Hope, anger, tears, repeat
These are the three words that could sum up this Conference of the Parties 26.
First of all, hope, embodied by David Attenborough's speech, which called on the world to seize the climate disaster. This was followed by Greta Thunberg's pamphlet. Relayed far beyond Glasgow through demonstrations around the world, denouncing the inaction of the world's decision-makers, year after year, COP after COP. And finally, the conclusion of these two weeks, pronounced by Alok Sharma on the verge of tears. He had no choice but to express his disappointment while announcing the closure of COP26, materialised by a "Glasgow Climate Pact" which probably does not satisfy many people.
Suiting everyone, satisfying no one
The global carbon trading system is indicative of the dilution of good intentions. On one hand, satisfaction of having agreed on a priority issue from the Paris Agreement. On the other hand, detractors who, quite rightly, blame the down streaming of a system adapted for biggest polluters to keep their modus operandi. For example, carbon offsets linked to the trading system - ultimately a zero-sum game - will be progressively reduced. This is a good way to improve, but the pace set is so slow that it is difficult to see sufficient determination to change. Countries that are affected the most by climate issues will continue their "business as usual", worsening conditions for their citizens.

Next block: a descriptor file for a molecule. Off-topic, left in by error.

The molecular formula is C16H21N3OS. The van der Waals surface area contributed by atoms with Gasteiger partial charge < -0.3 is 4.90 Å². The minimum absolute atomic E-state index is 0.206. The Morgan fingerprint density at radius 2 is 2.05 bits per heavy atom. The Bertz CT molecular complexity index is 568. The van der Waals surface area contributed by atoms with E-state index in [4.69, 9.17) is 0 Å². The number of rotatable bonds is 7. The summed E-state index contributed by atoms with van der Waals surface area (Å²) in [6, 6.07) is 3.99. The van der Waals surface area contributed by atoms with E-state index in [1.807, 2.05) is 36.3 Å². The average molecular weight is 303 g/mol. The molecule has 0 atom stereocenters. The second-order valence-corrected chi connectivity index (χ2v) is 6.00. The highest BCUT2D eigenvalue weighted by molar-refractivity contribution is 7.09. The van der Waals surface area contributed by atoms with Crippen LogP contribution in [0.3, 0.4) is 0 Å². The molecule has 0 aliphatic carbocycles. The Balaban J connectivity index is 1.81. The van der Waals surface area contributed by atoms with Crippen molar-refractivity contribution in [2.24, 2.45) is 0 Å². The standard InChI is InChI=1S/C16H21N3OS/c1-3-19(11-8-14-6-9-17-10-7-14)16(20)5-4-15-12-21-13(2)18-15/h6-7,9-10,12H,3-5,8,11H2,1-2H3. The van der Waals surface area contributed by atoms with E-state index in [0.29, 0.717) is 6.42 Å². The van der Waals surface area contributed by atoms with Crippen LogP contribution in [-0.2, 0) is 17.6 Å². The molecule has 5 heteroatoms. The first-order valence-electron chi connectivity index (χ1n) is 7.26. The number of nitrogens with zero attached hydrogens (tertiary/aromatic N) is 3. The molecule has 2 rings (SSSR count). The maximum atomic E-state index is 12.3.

However, there is nothing worse in the UN microcosm than not reaching an agreement, even if it has to be shrunk. This resulted in many countries criticizing the lack of ambition, without opposing the adopted text. Last-minute adjustments benefiting major fossil fuel producers and consumers such as Australia, Russia, or India have been edited. Containing global warming to 1.5°C remains currently a chimera.
Already an eye on the COP27
The focus is already on the next Conference. An indicator to follow are the commitments, which this time will have to be reviewed more regularly.
We will see how and whether the ratification of the new Pact has been implemented in each country. To really turn the situation around, governments will have to see the urgency and take binding measures.
All crises have one thing in common: we cannot avoid them, because they cannot be sufficiently predicted. This climate crisis is worsening year after year. It would certainly be wise to act now rather to deal with consequences later.